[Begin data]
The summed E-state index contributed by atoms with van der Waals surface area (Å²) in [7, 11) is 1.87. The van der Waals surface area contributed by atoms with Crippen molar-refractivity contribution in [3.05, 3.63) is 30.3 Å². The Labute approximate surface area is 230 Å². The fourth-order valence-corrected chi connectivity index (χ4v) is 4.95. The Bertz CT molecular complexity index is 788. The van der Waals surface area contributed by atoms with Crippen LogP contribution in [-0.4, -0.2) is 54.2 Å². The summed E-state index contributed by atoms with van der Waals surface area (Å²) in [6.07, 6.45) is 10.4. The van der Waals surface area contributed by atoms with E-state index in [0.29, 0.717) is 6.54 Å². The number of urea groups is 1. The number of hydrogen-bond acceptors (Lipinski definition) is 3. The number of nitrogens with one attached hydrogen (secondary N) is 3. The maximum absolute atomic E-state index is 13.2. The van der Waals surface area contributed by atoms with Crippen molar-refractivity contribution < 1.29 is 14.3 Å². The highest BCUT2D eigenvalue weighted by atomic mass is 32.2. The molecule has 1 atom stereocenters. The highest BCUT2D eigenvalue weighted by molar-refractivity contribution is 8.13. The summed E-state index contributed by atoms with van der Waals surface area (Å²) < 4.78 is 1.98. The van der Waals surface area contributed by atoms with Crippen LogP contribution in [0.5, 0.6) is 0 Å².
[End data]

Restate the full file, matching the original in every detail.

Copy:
The summed E-state index contributed by atoms with van der Waals surface area (Å²) in [7, 11) is 1.87. The van der Waals surface area contributed by atoms with Crippen molar-refractivity contribution in [3.05, 3.63) is 30.3 Å². The Labute approximate surface area is 230 Å². The fourth-order valence-corrected chi connectivity index (χ4v) is 4.95. The Bertz CT molecular complexity index is 788. The van der Waals surface area contributed by atoms with Crippen LogP contribution in [-0.4, -0.2) is 54.2 Å². The summed E-state index contributed by atoms with van der Waals surface area (Å²) in [6.07, 6.45) is 10.4. The van der Waals surface area contributed by atoms with E-state index in [0.29, 0.717) is 6.54 Å². The number of urea groups is 1. The number of hydrogen-bond acceptors (Lipinski definition) is 3. The number of nitrogens with one attached hydrogen (secondary N) is 3. The maximum absolute atomic E-state index is 13.2. The van der Waals surface area contributed by atoms with Crippen molar-refractivity contribution < 1.29 is 14.3 Å². The highest BCUT2D eigenvalue weighted by atomic mass is 32.2. The molecule has 1 atom stereocenters. The highest BCUT2D eigenvalue weighted by molar-refractivity contribution is 8.13. The summed E-state index contributed by atoms with van der Waals surface area (Å²) < 4.78 is 1.98. The van der Waals surface area contributed by atoms with Crippen LogP contribution in [0.5, 0.6) is 0 Å².